When my father reached his 80s, I realized I’d never asked him much about his career as an engineer with NASA. I set out to learn all I could about the day-to-day worries, stumbles and triumphs he and his Apollo-era colleagues experienced. My first conversations with him set off years of research, a chain of interviews and eventually a book, The Apollo Chronicles: Engineering America’s First Moon Missions.

He hauled out a box of mementos. From the pins, patches and plaques, he pulled out one of his 1960s research articles. “Whoa,” I whispered. It was crowded with matrices and equations. At a time when a voyage away from the Earth was still just a dream, this paper detailed the mathematical transfer of a spacecraft from an Earth-centered coordinate origin to that of another world.

When John F. Kennedy announced his moon challenge to the nation in 1961, thousands of minds set fervently to work. Incredulous, they gazed at legions of imposing problems: unsteady, exploding rockets; a largely mysterious lunar surface; and trajectory calculations full of best guesses. With less than nine years to complete a lunar landing, the engineers didn’t have a script. As my father’s colleague Marlowe Cassetti put it, “I can think of a toddler taking a first couple of steps and being unsure, and then you say, ‘In a couple of years, he’s going to run a marathon.’”

I find NASA’s scramble of 1962 especially inspiring. Waves of employees like Cassetti moved from Langley, Virginia, to Houston. Leaving scenic Virginia, some engineers found their new setting otherworldly enough, with scrublands flat as graph paper. “It nearly moved me to tears,” said Cassetti. “Gloomy, dreary, ugly,” recalled another transplanted engineer, Hal Beck. Both had been born and raised on the East Coast. And like so many young people at the headwaters of NASA, they had both opted for engineering after childhood obsessions with model airplanes. Now, in their 20s, they were planning space missions.

The new NASA center, rising from a muddy cattle pasture, wouldn’t be ready until 1964. In the meantime, the agency rented a smattering of buildings and suites around the greater Houston area. In some cases, apartment bedrooms and kitchens became makeshift offices. And without their own armoire-sized computers chugging away, the engineers had to borrow processing time wherever they could find it. In 1962, NASA leaned on an IBM 7090 computer at the University of Houston. Advanced for its time, with transistors instead of tubes, it still required instructions fed to it one punch card at a time, and it returned results the next morning.

One of Cassetti’s jobs involved computing the exact time an orbiting astronaut should start his capsule’s fiery reentry through the atmosphere. A perfect splashdown needed to strike the Earth in daylight, near (but not too near) waiting recovery ships, and without cratering into some landmass or another. Cassetti recalls carrying his ordered stack of punch cards—his computer program—through driving summer rainstorms, with runoff so strong it lifted manhole covers from the streets.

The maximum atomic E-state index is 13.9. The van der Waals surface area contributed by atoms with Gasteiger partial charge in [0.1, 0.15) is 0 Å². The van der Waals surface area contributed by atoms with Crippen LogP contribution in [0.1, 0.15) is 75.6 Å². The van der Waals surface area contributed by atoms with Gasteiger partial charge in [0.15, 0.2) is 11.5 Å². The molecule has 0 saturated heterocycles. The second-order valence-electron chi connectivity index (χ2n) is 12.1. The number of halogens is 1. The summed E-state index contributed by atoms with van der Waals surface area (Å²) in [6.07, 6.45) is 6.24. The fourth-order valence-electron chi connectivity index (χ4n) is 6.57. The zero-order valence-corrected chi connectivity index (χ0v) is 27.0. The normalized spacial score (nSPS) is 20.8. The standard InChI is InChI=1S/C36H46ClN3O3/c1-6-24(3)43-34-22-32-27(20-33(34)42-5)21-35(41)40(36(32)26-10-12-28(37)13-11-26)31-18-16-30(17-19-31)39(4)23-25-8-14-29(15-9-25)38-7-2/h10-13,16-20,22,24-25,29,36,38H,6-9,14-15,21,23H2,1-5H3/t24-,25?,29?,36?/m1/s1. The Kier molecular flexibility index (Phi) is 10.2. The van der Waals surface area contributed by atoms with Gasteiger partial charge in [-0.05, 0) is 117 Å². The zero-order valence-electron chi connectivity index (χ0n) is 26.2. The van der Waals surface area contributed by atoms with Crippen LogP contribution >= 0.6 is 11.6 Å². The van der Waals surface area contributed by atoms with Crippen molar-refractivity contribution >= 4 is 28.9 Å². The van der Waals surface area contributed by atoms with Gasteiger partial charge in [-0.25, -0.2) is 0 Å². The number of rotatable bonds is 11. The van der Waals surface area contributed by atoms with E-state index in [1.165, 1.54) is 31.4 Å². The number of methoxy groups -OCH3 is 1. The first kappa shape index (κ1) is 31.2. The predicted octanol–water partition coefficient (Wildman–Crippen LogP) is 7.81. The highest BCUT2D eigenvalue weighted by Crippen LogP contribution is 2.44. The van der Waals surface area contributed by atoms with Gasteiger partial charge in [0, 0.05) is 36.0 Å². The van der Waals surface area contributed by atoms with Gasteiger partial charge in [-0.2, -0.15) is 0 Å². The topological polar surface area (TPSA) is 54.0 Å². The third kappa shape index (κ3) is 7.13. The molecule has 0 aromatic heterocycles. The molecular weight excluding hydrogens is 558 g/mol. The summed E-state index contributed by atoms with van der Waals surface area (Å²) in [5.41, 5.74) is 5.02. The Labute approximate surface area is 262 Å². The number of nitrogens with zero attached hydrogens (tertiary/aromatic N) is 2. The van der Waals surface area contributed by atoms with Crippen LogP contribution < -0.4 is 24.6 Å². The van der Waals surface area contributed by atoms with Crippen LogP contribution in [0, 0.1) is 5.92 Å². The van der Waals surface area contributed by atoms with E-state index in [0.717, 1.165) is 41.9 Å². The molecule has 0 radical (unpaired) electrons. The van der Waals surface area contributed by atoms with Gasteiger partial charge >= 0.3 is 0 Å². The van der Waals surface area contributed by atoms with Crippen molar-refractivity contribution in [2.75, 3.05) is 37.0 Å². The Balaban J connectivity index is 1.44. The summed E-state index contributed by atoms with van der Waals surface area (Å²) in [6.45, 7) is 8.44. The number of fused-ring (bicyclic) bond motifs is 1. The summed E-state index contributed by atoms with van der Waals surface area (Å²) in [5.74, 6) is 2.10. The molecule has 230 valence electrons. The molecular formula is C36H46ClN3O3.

Even if he kept his cards dry, he often met with frustration when he returned the next day. “There was a high failure rate,” he said. “You’d punch one number wrong into a card, and you got a bunch of wasted paper … just a bunch of octal numbers that didn’t mean anything.” If he threaded the needle—punching his cards correctly and keeping them in order—he still suffered at the whim of the computer facility’s operators. Local staff ran the programs overnight, but they didn’t share the every-day-counts drive of the engineers. “Occasionally I would tell our guys, we got to have this thing run by tomorrow. Wrap the cards in a five-dollar bill if that helps.”

Meanwhile, Beck pursued one of the first step-by-step computations to the moon itself. He describes their calculation as a stumble through the dark. Ever-shifting gravity from two spheres, dynamic fuel levels and the changing weight of a spacecraft made for a scenario so complicated that there was no single equation to capture it all. Beck’s team sweated a laborious, step-by-step path to the moon, computing a range of parameters for every time point. “When you computed a lunar trajectory,” Beck said. “You’d have a stack of paper like a foot thick.” In 1962 they were not at all sure this approach was going to work on a computer, never mind for a real ship crammed with three astronauts.

Like Cassetti, Beck desperately needed his card stacks run each night at the university computer center. And he looks back fondly on his secret weapon. “It was a sweet car, man.” When dropping off his requests for the evening, Beck handed over a key to the staff along with his punch cards. Then he took a taxi home. As the staff decided whose jobs to run, they could stroll to the parking lot and find, in the Austin Healey’s trunk, a cooler full of beer cans on ice. And Beck’s team routinely had the thickest stack of results waiting each morning.

In the end, the toddler of NASA stayed on its wobbly feet and eventually started running. The engineers survived “core dumps” and rainstorms to nail capsule reentry times. They not only found the numeric razor’s edge to the moon, but also choreographed an awkward orbital dance between a fragile little ship and the moon’s lumpy gravity. Eventually, they timed a landing with optimal shadow lengths for the photos, films and first steps of astronauts.

When Apollo 11 settled to the moon, 50 years ago, I was larval, just a few months old. The moon landing has always been old news for the majority of my generation. Visiting the Johnson Space Center as a boy, I thought the retired Saturn V rocket, spread stage by stage on the ground, resembled the bones of a great dinosaur. Returning now to his mementos, my father pauses over the yellowed pages of mathematics. “I can’t believe I used to do things like this,” he says, shaking his head.